Fibromyalgia and Sleep – What You Need To Know
For patients with fibromyalgia, sleep apnea could become a problem. With a wealth of recent research suggesting that those with fibromyalgia are more likely to develop an obstructive breathing problem, known as sleep disordered breathing, or experience nonrestorative sleep, researchers have been looking at the links between these two conditions.
Fibromyalgia is a long-term disorder that causes widespread, chronic pain throughout the body, leading to fatigue, low mood and increased sensitivity to pain. There is, as of yet, no cure for fibromyalgia. Many clinicians report that fatigue and poor sleep have become more prominent than pain in their patients with fibromyalgia. But how do you know if sleep apnea is related to how you’re feeling?
What is sleep apnea?
Sleep apnea is the partial or complete collapse of the airways while you are sleeping because of muscles in your throat relaxing. Apnea just means that the flow of air into and out of your lungs stops for more than 10 seconds, but when this happens many times throughout the night, you can expect to snore more, wake frequently and find it difficult to enter sleeping phases necessary for full sleep health.
Can sleep apnea cause chronic fatigue syndrome?
The most recent studies show evidence that up to 60% of patients with chronic fatigue syndrome have sleep apnea, but there are no definitive links between having sleep apnea and developing CFS or fibromyalgia. The effect of sleep apnea, including fatigue and lack of sleep, may contribute to a feeling of chronic fatigue, but this is not inherently linked to the condition of CFS itself.
Does sleep apnea have any relationship with fibromyalgia?
Yes, it does. Think about how not getting a good night’s sleep disrupts your day. You may find yourself feeling more moody, less active, more drowsy and less able to function. Combined with the pain from fibromyalgia, not getting good rest can increase sensitivity to pain, increase mood issues and lead to exhaustion. Studies have shown that fibromyalgia has a profound relationship with sleep apnea, leading patients to suffer more through the combination of these two conditions.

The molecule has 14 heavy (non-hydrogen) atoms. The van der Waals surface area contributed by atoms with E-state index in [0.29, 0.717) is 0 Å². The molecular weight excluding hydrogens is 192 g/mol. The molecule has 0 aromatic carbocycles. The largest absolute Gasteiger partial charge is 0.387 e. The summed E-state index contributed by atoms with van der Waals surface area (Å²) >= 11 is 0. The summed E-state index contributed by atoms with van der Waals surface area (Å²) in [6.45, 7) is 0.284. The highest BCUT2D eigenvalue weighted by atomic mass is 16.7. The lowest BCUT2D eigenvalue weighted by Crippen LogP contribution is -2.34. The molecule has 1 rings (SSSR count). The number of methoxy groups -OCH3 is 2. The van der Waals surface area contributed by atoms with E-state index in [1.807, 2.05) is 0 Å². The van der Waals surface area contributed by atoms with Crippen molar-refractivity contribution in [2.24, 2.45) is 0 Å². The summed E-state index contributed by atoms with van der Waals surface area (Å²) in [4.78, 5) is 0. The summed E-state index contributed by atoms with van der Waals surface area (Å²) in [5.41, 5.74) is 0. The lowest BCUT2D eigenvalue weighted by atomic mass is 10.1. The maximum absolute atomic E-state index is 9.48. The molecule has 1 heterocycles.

Can chronic fatigue syndrome and fibromyalgia run in families?
As with many conditions, CFS and Fibromyalgia show some evidence that they run in families. If you have a family history, you might be more prone to developing them, but there are environmental factors at play too.
Is sleep apnea a valid medical condition?
Yes, it is. Sleep apnea is a serious medical condition in which you stop breathing, possibly hundreds of times throughout one night. This lack of oxygen to the brain and body has a damaging effect on your health and pre-existing conditions. Untreated sleep apnea might not be able to kill you, but the effects of it can be detrimental; including developing heart disease, high blood pressure and diabetes.
If you have sleep apnea, how do you feel during the day?
Not getting restorative sleep has a big impact on your daily functioning. Some types of sleep apnea mean you might notice that you have a dry mouth, headache or low mood. You’ll be tired, sometimes exhausted despite sleeping, or suffer from insomnia.
Can losing weight cure sleep apnea?
Some sleep studies have found that larger necks or higher BMIs can predispose people to sleep apnea and other sleep disorders. Combined with treatment of fibromyalgia your clinician may suggest losing weight as part of developing a healthier lifestyle. It has been shown that exercise and diet play a big part in many chronic pain conditions including fibromyalgia and rheumatoid arthritis. Increasing your quality of life is always the goal, so weight loss might be an option for you.
As with many chronic pain conditions, sleep is vitally important to recover from the pain and fatigue of everyday living. Cognitive behavioural therapies, mindfulness and medication, alongside lifestyle changes are all beneficial to regaining an optimum quality of life, and treating each condition as it presents is important.
If you suffer from fibromyalgia, sleep apnea or another chronic condition, it’s important to keep in touch with your clinician, updating them on your symptoms, sleeping patterns and overall functioning, so they can help you as much as possible.